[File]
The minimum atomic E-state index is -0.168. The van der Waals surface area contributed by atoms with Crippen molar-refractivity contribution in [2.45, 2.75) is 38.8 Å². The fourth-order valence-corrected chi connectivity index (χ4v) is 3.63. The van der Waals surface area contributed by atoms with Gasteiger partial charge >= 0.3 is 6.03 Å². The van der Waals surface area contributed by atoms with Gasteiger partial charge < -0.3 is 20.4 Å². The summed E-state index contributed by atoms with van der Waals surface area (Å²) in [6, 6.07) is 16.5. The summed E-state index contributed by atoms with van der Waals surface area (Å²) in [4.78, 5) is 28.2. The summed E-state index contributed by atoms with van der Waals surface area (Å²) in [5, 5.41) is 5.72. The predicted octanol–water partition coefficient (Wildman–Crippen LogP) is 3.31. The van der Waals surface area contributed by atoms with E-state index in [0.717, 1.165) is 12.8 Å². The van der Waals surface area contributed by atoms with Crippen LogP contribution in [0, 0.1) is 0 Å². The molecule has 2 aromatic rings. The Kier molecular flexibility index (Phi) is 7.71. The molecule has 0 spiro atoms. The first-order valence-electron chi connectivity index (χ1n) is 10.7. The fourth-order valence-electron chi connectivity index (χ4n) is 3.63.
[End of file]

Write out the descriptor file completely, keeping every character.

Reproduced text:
The minimum atomic E-state index is -0.168. The van der Waals surface area contributed by atoms with Crippen molar-refractivity contribution in [2.45, 2.75) is 38.8 Å². The fourth-order valence-corrected chi connectivity index (χ4v) is 3.63. The van der Waals surface area contributed by atoms with Gasteiger partial charge >= 0.3 is 6.03 Å². The van der Waals surface area contributed by atoms with Gasteiger partial charge < -0.3 is 20.4 Å². The summed E-state index contributed by atoms with van der Waals surface area (Å²) in [6, 6.07) is 16.5. The summed E-state index contributed by atoms with van der Waals surface area (Å²) in [4.78, 5) is 28.2. The summed E-state index contributed by atoms with van der Waals surface area (Å²) in [5, 5.41) is 5.72. The predicted octanol–water partition coefficient (Wildman–Crippen LogP) is 3.31. The van der Waals surface area contributed by atoms with E-state index in [0.717, 1.165) is 12.8 Å². The van der Waals surface area contributed by atoms with Crippen LogP contribution in [0, 0.1) is 0 Å². The molecule has 2 aromatic rings. The Kier molecular flexibility index (Phi) is 7.71. The molecule has 0 spiro atoms. The first-order valence-electron chi connectivity index (χ1n) is 10.7. The fourth-order valence-electron chi connectivity index (χ4n) is 3.63.